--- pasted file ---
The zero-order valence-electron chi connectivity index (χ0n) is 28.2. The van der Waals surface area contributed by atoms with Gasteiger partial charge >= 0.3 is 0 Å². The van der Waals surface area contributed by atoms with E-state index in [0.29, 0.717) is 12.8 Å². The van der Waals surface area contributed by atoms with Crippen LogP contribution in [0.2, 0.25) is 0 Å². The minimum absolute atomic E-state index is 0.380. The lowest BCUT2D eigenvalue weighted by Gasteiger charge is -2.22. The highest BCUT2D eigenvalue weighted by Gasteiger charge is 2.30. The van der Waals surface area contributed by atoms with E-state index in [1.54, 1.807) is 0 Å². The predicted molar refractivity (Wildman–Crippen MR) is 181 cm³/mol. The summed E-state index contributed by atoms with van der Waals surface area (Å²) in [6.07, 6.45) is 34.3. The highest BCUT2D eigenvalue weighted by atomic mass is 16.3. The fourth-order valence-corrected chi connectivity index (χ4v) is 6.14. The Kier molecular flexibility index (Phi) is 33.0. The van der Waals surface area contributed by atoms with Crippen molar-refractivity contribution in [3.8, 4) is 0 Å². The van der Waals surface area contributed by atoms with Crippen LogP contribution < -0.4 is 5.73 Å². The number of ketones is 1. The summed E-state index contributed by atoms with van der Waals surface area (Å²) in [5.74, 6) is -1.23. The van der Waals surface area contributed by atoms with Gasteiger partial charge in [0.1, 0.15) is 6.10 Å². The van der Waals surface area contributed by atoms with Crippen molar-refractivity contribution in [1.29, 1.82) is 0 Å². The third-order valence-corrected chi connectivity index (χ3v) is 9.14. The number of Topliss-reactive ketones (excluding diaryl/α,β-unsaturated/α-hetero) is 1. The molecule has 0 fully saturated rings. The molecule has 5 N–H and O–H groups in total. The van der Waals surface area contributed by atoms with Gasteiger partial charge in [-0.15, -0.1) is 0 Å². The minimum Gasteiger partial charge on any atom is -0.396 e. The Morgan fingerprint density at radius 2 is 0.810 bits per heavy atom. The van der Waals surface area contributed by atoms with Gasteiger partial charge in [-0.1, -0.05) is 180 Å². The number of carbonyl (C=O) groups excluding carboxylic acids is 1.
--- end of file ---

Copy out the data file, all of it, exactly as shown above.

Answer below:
The zero-order valence-electron chi connectivity index (χ0n) is 28.2. The van der Waals surface area contributed by atoms with Gasteiger partial charge >= 0.3 is 0 Å². The van der Waals surface area contributed by atoms with E-state index in [0.29, 0.717) is 12.8 Å². The van der Waals surface area contributed by atoms with Crippen LogP contribution in [0.2, 0.25) is 0 Å². The minimum absolute atomic E-state index is 0.380. The lowest BCUT2D eigenvalue weighted by Gasteiger charge is -2.22. The highest BCUT2D eigenvalue weighted by Gasteiger charge is 2.30. The van der Waals surface area contributed by atoms with E-state index in [1.54, 1.807) is 0 Å². The predicted molar refractivity (Wildman–Crippen MR) is 181 cm³/mol. The summed E-state index contributed by atoms with van der Waals surface area (Å²) in [6.07, 6.45) is 34.3. The highest BCUT2D eigenvalue weighted by atomic mass is 16.3. The fourth-order valence-corrected chi connectivity index (χ4v) is 6.14. The Kier molecular flexibility index (Phi) is 33.0. The van der Waals surface area contributed by atoms with Crippen molar-refractivity contribution in [3.8, 4) is 0 Å². The van der Waals surface area contributed by atoms with Crippen LogP contribution < -0.4 is 5.73 Å². The number of ketones is 1. The summed E-state index contributed by atoms with van der Waals surface area (Å²) in [5.74, 6) is -1.23. The van der Waals surface area contributed by atoms with Gasteiger partial charge in [0.1, 0.15) is 6.10 Å². The van der Waals surface area contributed by atoms with Crippen molar-refractivity contribution in [1.29, 1.82) is 0 Å². The third-order valence-corrected chi connectivity index (χ3v) is 9.14. The number of Topliss-reactive ketones (excluding diaryl/α,β-unsaturated/α-hetero) is 1. The molecule has 0 fully saturated rings. The molecule has 5 N–H and O–H groups in total. The van der Waals surface area contributed by atoms with Gasteiger partial charge in [-0.15, -0.1) is 0 Å². The minimum Gasteiger partial charge on any atom is -0.396 e. The Morgan fingerprint density at radius 2 is 0.810 bits per heavy atom. The van der Waals surface area contributed by atoms with Gasteiger partial charge in [-0.1, -0.05) is 180 Å². The number of carbonyl (C=O) groups excluding carboxylic acids is 1.